Ouch. First blood to the Mitsubishi XPANDER.
Styling and Exterior
This is all rather subjective, of course, and we’d also argue that aesthetics rarely has any bearing on utility, which is why the XPANDER and X50 are targeting different parts of the car buying spectrum.
The Mitsubishi adds some flair to the unremarkable stretched box shape with the Dynamic Shield fascia, a light show of reflective LED illuminators, and plenty of metal upfront. Again, the slightly more raised ride height does echo SUV cues. That bling factor does diminish with the Mazda 2-sized 16-inch alloys, though.
In the other corner, the Proton is clearly putting its most stylish persona forward with the X50, positioning it as a trendy newcomer to our roads with 18-inch alloys on the Premium variant. There aren’t quite as many shiny bits, but that’s probably a good thing.
Overall, it’s more distinctive shape and natural good looks do also endow it with a good amount more road presence than we usually see from other cars in this category, especially in the eye-catching Passion Red or Citric Orange exterior colours.
Second Round goes to the Proton X50.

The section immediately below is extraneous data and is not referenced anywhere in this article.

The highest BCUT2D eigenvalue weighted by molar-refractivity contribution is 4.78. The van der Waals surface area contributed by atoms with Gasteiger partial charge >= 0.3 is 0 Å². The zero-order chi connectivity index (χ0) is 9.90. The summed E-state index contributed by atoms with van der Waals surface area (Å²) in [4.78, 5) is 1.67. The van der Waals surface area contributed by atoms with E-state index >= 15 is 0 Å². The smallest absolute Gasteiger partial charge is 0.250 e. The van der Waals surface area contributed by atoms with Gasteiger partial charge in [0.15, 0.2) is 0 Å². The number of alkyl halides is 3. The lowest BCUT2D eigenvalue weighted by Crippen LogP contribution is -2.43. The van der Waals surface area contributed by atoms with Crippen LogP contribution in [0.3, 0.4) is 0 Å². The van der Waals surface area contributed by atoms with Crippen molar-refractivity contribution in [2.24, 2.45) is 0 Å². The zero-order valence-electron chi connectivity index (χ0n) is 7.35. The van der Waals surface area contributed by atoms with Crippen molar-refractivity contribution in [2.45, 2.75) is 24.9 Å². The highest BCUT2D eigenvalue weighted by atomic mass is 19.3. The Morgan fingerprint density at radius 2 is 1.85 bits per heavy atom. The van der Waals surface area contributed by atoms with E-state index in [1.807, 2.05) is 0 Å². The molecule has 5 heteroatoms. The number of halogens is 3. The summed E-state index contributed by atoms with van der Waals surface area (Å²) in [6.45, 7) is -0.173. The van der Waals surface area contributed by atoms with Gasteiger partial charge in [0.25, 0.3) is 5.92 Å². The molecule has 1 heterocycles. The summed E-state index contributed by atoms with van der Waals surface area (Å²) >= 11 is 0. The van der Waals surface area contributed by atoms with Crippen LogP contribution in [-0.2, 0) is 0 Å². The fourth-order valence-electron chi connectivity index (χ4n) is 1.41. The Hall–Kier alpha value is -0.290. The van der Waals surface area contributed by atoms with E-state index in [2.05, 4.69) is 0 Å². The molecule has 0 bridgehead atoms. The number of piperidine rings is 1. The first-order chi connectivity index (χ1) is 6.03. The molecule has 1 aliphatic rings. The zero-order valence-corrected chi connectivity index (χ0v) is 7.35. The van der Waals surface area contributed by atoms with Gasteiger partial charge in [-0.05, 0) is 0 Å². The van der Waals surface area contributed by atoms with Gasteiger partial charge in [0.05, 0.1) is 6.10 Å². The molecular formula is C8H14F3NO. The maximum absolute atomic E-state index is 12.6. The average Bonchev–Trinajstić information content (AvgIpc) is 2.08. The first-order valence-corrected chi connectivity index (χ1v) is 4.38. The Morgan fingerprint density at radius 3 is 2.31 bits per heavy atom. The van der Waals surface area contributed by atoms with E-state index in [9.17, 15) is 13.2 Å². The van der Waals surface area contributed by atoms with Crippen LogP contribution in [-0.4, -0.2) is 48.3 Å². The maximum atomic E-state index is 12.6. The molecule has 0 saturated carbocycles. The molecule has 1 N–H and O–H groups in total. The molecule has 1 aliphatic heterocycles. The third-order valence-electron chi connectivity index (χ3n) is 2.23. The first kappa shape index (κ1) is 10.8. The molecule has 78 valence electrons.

Tech and Safety
If the 7-seat capacity was the XPANDER’s party trick, the comprehensive list of tech and safety features belongs squarely in the X50’s arsenal, which is why its arrival is a keystone moment for the automotive landscape in Malaysia - not just Proton.
Unluckily for the 1.5T Premium, its stable of features isn’t filled to the brim, but it does offer up a very formidable tech line-up that really does run circles around the XPANDER’s, including the fun but somewhat gimmicky Remote Engine Start.
The 10.25-inch infotainment screen is big, bright, and clear, supplemented by a full colour LCD instrument cluster while the Mitsubishi makes do with a 9-inch panel for media and analogue gauges. 4G and short range WiFi connectivity are also standard on the Proton for onboard music streaming and navigation. That said, the XPANDER is the only one here that has support for Apple CarPlay and Android Auto, granting it instant interface superiority/versatility over the Proton running GKUI.